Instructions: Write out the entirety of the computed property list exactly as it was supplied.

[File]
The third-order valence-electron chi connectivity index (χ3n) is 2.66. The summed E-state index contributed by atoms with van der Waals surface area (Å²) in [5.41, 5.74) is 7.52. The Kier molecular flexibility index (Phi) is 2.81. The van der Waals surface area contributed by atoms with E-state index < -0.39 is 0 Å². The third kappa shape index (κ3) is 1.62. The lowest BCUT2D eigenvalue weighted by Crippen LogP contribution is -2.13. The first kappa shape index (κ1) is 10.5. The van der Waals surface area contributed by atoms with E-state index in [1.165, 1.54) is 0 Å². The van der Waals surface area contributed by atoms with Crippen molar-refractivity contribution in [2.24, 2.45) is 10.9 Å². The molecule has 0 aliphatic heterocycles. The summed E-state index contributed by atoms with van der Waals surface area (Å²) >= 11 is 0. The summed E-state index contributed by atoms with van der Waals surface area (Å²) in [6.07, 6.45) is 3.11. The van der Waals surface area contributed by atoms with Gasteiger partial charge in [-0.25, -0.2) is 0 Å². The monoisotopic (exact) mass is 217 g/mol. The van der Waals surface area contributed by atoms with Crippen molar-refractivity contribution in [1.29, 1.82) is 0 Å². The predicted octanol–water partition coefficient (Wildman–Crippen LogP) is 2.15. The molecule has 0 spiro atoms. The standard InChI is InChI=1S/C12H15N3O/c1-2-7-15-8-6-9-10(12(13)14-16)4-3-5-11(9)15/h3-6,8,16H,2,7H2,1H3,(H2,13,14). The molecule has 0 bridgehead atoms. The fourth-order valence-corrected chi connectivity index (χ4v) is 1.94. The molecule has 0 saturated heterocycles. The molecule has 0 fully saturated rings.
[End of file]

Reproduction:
The third-order valence-electron chi connectivity index (χ3n) is 2.66. The summed E-state index contributed by atoms with van der Waals surface area (Å²) in [5.41, 5.74) is 7.52. The Kier molecular flexibility index (Phi) is 2.81. The van der Waals surface area contributed by atoms with E-state index < -0.39 is 0 Å². The third kappa shape index (κ3) is 1.62. The lowest BCUT2D eigenvalue weighted by Crippen LogP contribution is -2.13. The first kappa shape index (κ1) is 10.5. The van der Waals surface area contributed by atoms with E-state index in [1.165, 1.54) is 0 Å². The van der Waals surface area contributed by atoms with Crippen molar-refractivity contribution in [2.24, 2.45) is 10.9 Å². The molecule has 0 aliphatic heterocycles. The summed E-state index contributed by atoms with van der Waals surface area (Å²) >= 11 is 0. The summed E-state index contributed by atoms with van der Waals surface area (Å²) in [6.07, 6.45) is 3.11. The van der Waals surface area contributed by atoms with Gasteiger partial charge in [-0.25, -0.2) is 0 Å². The monoisotopic (exact) mass is 217 g/mol. The van der Waals surface area contributed by atoms with Crippen molar-refractivity contribution in [1.29, 1.82) is 0 Å². The predicted octanol–water partition coefficient (Wildman–Crippen LogP) is 2.15. The molecule has 0 spiro atoms. The standard InChI is InChI=1S/C12H15N3O/c1-2-7-15-8-6-9-10(12(13)14-16)4-3-5-11(9)15/h3-6,8,16H,2,7H2,1H3,(H2,13,14). The molecule has 0 bridgehead atoms. The fourth-order valence-corrected chi connectivity index (χ4v) is 1.94. The molecule has 0 saturated heterocycles. The molecule has 0 fully saturated rings.